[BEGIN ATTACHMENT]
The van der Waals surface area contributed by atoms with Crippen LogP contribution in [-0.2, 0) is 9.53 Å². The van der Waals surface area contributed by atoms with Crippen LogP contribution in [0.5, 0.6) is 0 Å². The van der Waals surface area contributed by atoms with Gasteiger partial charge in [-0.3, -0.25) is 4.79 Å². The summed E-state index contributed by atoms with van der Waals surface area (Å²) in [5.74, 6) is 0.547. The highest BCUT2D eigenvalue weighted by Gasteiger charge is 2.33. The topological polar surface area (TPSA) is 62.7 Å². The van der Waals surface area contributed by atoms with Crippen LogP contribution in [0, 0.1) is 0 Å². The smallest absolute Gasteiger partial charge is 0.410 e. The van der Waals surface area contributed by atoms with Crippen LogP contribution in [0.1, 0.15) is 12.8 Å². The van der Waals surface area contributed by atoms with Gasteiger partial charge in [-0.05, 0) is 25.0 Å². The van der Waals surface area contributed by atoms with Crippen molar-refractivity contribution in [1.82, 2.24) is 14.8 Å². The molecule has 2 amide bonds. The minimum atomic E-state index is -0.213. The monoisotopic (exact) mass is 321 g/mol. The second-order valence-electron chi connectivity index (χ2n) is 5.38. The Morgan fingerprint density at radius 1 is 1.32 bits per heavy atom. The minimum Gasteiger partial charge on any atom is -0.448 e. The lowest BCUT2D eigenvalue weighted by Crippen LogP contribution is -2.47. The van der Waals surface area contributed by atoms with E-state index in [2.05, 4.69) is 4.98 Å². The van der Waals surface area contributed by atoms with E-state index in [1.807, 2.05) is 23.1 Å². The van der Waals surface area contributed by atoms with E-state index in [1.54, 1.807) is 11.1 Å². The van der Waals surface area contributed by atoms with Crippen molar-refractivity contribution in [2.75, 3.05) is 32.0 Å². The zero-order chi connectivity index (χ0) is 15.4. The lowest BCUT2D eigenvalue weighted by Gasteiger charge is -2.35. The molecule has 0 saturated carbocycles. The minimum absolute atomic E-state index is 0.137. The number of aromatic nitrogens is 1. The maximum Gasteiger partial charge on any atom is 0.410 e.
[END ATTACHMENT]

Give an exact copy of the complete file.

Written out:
The van der Waals surface area contributed by atoms with Crippen LogP contribution in [-0.2, 0) is 9.53 Å². The van der Waals surface area contributed by atoms with Crippen LogP contribution in [0.5, 0.6) is 0 Å². The van der Waals surface area contributed by atoms with Gasteiger partial charge in [-0.3, -0.25) is 4.79 Å². The summed E-state index contributed by atoms with van der Waals surface area (Å²) in [5.74, 6) is 0.547. The highest BCUT2D eigenvalue weighted by Gasteiger charge is 2.33. The topological polar surface area (TPSA) is 62.7 Å². The van der Waals surface area contributed by atoms with Crippen LogP contribution in [0, 0.1) is 0 Å². The smallest absolute Gasteiger partial charge is 0.410 e. The van der Waals surface area contributed by atoms with Crippen LogP contribution in [0.1, 0.15) is 12.8 Å². The van der Waals surface area contributed by atoms with Gasteiger partial charge in [-0.05, 0) is 25.0 Å². The van der Waals surface area contributed by atoms with Crippen molar-refractivity contribution in [1.82, 2.24) is 14.8 Å². The molecule has 2 amide bonds. The minimum atomic E-state index is -0.213. The monoisotopic (exact) mass is 321 g/mol. The second-order valence-electron chi connectivity index (χ2n) is 5.38. The Morgan fingerprint density at radius 1 is 1.32 bits per heavy atom. The minimum Gasteiger partial charge on any atom is -0.448 e. The lowest BCUT2D eigenvalue weighted by Crippen LogP contribution is -2.47. The van der Waals surface area contributed by atoms with E-state index in [2.05, 4.69) is 4.98 Å². The van der Waals surface area contributed by atoms with E-state index in [1.807, 2.05) is 23.1 Å². The van der Waals surface area contributed by atoms with E-state index in [1.54, 1.807) is 11.1 Å². The van der Waals surface area contributed by atoms with Crippen molar-refractivity contribution in [2.75, 3.05) is 32.0 Å². The zero-order chi connectivity index (χ0) is 15.4. The lowest BCUT2D eigenvalue weighted by Gasteiger charge is -2.35. The molecule has 0 saturated carbocycles. The minimum absolute atomic E-state index is 0.137. The number of aromatic nitrogens is 1. The maximum Gasteiger partial charge on any atom is 0.410 e.